Yet another general election

In a week’s time we will likely know which party is going to be running the country for the next 1-5 years, trying to deal with the intractable problem of sorting Brexit, fixing the economy and keeping the country together.


Despite getting off to a poor start as Prime Minister, the election forecast looks broadly positive for Johnson’s Conservatives. The simple message of ‘Get Brexit Done’, whilst entirely misleading, may well resonate with voters who are fed up with Brexit and want to move on to other issues, regardless of whether they voted Leave or Remain. Embarrassing revelations about Johnson’s private life also seem to be quickly forgotten or overlooked, and he has not made any serious gaffes.

The party has lost some political heavyweights though, including Philip Hammond and Ken Clarke, as well as some rising starts and potential future leaders in Amber Rudd and Nicky Morgan. Another potential problem is that if you break polls down by gender, it’s clear that women are not keen on Johnson, and young people are not exactly thrilled with him either. His chances of remaining Prime Minister may therefore rest on getting the core Conservative vote out, along with those who voted Leave, whilst hoping everyone else stays at home.


There have been no major mishaps in the Labour campaign to date, but the party is still trailing the Conservatives in the polls, and its leader has atrocious net approval ratings. However, some of their policies have grabbed the public’s attention, promising giveaways galore such as free broadband (delivered at a cost one third of that of Openreach, without any redundancies) and nationalisation of anything that has at any point been part of the public sector.

As for Brexit, so far Labour’s policy has been to either try and talk about other things (not unreasonably – Brexit does not appear to be the single most important issue amongst voters), or delay any decision until after the election with an unrealistic promise of a ‘better deal’ (the EU will not renegotiate) followed by a second referendum. Labour seems to consider its vagueness a virtue, hoping that it will appeal to both Remainers and Leavers, but this is a risky strategy given that they are competing against the Conservatives, Liberal Democrats and SNP, all of whom have clear policies.

Liberal Democrats

The real joker in the pack are the Liberal Democrats. They’ve had a good 2019 so far, with a surge of newly elected MEPs, defections which have increased the party’s MP count by over 50%, a new leader and a clear message on Brexit (unilateral cancellation, in case you’ve missed it). However, they are hamstrung to a large extent by First Past the Post, which means their vote share is turned into a small number of MPs, and the fact that there are several other options if you want to register a protest vote. To make serious inroads, parties usually need 30% or more of the popular vote, and it seems unlikely that the Lib Dems will get anywhere near that.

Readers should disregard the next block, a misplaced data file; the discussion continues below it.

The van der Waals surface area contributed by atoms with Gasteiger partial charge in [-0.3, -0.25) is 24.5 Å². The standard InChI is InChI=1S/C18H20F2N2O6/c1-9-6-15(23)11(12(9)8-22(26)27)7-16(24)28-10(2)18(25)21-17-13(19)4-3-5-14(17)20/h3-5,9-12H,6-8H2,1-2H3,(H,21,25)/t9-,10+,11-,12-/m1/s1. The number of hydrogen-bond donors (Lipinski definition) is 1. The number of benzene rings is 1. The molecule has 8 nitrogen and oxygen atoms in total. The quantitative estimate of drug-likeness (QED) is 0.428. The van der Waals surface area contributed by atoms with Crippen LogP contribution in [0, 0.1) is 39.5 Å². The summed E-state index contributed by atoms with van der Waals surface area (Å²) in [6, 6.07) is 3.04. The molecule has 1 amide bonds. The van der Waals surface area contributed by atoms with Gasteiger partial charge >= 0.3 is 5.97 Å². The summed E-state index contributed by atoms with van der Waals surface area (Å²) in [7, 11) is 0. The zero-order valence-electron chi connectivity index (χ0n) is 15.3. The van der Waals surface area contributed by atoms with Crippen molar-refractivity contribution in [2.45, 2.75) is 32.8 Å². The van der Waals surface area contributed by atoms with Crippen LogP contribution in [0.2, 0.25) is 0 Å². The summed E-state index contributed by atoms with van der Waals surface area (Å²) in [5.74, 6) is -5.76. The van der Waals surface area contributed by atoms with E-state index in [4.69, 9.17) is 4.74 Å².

The other difficulty for the Lib Dems is that their leader, Jo Swinson, has not been that inspiring. Particularly embarrassing are the polls which suggest that the more voters see and hear of Swinson, the less they think of her. There may be more than a whiff of sexism accounting for this – especially as Swinson is up against two male candidates – and it doesn’t help that her voting record in the coalition government is coming back to haunt her, or that she started off claiming to be the next Prime Minister. Whatever the reason though, the Lib Dems need to significantly up their game to be in with a realistic chance of influencing the next government.

Scottish National Party

The SNP seem likely to dominate Scotland – they are the obvious choice if you are pro-independence, pro-remain, anti-Tory, or a combination thereof. This is a problem for all the other parties, but particular Labour and the Conservatives. Labour need to win seats in Scotland to stand a chance of getting an overall majority, but they have the advantage of starting from a low point of 7 MPs. The Conservatives may benefit from being the obvious choice if you are pro-union, but they also have nearly twice as many MPs than Labour to lose.

Brexit Party

After failing to do a deal with the Conservatives, Nigel Farage announced that his Brexit Party will contest nearly every seat in England, Scotland and Wales, and then changed his mind and decided to give the Conservatives a clear run in seats they already held. It seems unlikely that the Brexit Party will win any seats, or at the most one or two, given that Farage has had virtually no success in previous elections,1 and the party has already collapsed into bouts of infighting. However, they could be the deciding factor in some constituencies – the key question being whether they take votes from Conservatives who think Johnson’s Brexit is not hard enough, or Labour leavers who are fed up with endless delays and vacillation.

Green Party

The Green Party will retain their solitary seat. Other than that they are not a threat to any of the other parties and will not be relevant in the formation of the next government.

Psychic Paul Predicts

Past predictions of Psychic Paul proved pathetically prescient, but I think the Conservatives are likely to be returned with a small but workable majority, sufficient to pass the Withdrawal Agreement and get the first stage of Brexit over the line. Even if the Conservatives fail to get an overall majority, I expect them to be the largest party and have first dibs on forming a government – especially given the coolness between the SNP, Liberal Democrats and Labour making a coalition unlikely.

  1. UKIP has won two seats in by-elections and one seat in a general election.

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